In this recent interview, I discuss a Psychology Today article entitled, “The New A-Word: Should We Stop Using the Word ‘Alcoholic’?” I understand that alcoholism and the stigma surrounding the term “alcoholic” remain significant concerns today. In this article, I delve into whether this label may be hindering individuals from seeking assistance, and I propose adopting person-first language as a potential remedy. Furthermore, I explore the notion of an alcohol use spectrum, which could enable individuals to gain a deeper understanding of their relationship with alcohol.
Alcoholism and the stigma surrounding the word “alcoholic” continue to be a significant concern in society today. This article explores whether the term “alcoholic” prevents people from seeking help and how using person-first language could be a possible solution. We will also discuss the concept of a spectrum of alcohol use and how it can help individuals better understand their relationship with alcohol.
The Stigma of the Word “Alcoholic”
The term “alcoholic” dates back to the 1800s, and since then, it has been associated with public drunkenness and habitual drinking. This long-standing stigma might discourage people from seeking treatment and support for their alcohol use.
Instead of using the term “alcoholic,” person-first language like “a person with alcohol use disorder” or “a person somewhere on the continuum of alcohol use” could be more appropriate and encouraging for those seeking help.
The Spectrum of Alcohol Use
Alcohol use can be understood as a continuum, ranging from occasional social drinking to alcohol dependence and addiction. With the pandemic behind us, many individuals have changed their relationship with alcohol, leading to increased sales and higher consumption levels.
Understanding that not all alcoholics are the same and that people with alcohol use disorder are at different points on the spectrum can help identify problem drinkers who may not fit the traditional “alcoholic” mold but are on a dangerous path.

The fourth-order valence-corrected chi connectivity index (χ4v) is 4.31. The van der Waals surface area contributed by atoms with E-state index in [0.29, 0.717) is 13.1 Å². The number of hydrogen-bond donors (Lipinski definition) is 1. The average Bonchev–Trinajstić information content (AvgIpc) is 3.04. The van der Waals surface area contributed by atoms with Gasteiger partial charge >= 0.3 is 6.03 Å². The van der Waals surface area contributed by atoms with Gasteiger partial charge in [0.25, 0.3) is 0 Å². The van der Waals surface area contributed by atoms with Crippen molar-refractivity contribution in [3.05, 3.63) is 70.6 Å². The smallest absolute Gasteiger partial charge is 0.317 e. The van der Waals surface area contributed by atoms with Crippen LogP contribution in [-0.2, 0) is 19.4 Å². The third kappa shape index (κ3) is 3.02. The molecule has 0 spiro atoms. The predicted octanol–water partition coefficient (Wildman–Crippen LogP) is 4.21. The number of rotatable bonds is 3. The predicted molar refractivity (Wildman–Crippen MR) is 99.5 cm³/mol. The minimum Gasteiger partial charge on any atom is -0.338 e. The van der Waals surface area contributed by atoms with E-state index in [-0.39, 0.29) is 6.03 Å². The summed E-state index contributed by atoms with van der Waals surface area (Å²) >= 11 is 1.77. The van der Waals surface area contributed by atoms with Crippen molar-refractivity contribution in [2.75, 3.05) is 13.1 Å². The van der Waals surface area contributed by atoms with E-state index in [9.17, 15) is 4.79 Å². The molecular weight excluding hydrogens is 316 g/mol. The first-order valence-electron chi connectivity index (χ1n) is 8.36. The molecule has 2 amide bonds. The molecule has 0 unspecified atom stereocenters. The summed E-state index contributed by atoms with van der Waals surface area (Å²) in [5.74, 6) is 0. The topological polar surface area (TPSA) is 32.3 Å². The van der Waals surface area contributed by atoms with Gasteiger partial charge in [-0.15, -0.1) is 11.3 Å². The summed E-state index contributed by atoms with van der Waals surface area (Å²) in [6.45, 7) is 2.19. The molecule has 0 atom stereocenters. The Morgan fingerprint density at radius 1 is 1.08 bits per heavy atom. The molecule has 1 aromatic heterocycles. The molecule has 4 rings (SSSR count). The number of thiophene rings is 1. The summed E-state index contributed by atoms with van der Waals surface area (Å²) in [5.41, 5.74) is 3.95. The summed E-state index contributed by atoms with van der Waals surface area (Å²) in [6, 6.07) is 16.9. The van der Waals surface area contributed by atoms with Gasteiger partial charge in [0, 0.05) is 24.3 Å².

The Importance of Identifying as an Alcoholic in Recovery
For those who have been sober long-term and have gone through a 12-step program or therapy, identifying as an alcoholic can be a crucial part of the recovery process. It can serve as a breakthrough moment for individuals seeking help. However, the stigma surrounding the term could also be a barrier for some people, preventing them from taking that crucial step toward sobriety.
Breaking the Stigma and Encouraging Recovery
While society has made progress in breaking the stigma surrounding mental health and depression, the term “alcoholic” remains heavily stigmatized. To change this perception, we need to adopt person-first language in media and everyday conversations and encourage those struggling with alcohol use to seek help without the fear of judgment.
The “Recover out loud” movement, which promotes openness about recovery, has been helpful in de-stigmatizing alcoholism. By showcasing successful individuals who have overcome their alcohol use disorder, this movement helps break down stereotypes and misconceptions about alcoholics.
Regardless of whether an individual identifies as an alcoholic, the most important thing is not to let the stigma associated with the term prevent them from seeking help and pursuing sobriety. By adopting the person-first language and understanding the spectrum of alcohol use, we can encourage more people to seek help and break the stigma surrounding alcoholism.
Frequently Asked Questions
What is person-first language?
Person-first language refers to describing a person with a condition rather than labeling them by their condition. For example, “a person with alcohol use disorder” instead of “alcoholic.”
How does the stigma surrounding the term “alcoholic” affect people?
The stigma associated with the term “alcoholic” might discourage people from seeking help and support for their alcohol use due to fear of judgment and negative stereotypes.
What is the “Recover out loud” movement?
The “Recover out Loud” movement encourages openness about recovery from alcohol use disorder, helping to break down stereotypes and misconceptions about alcoholics.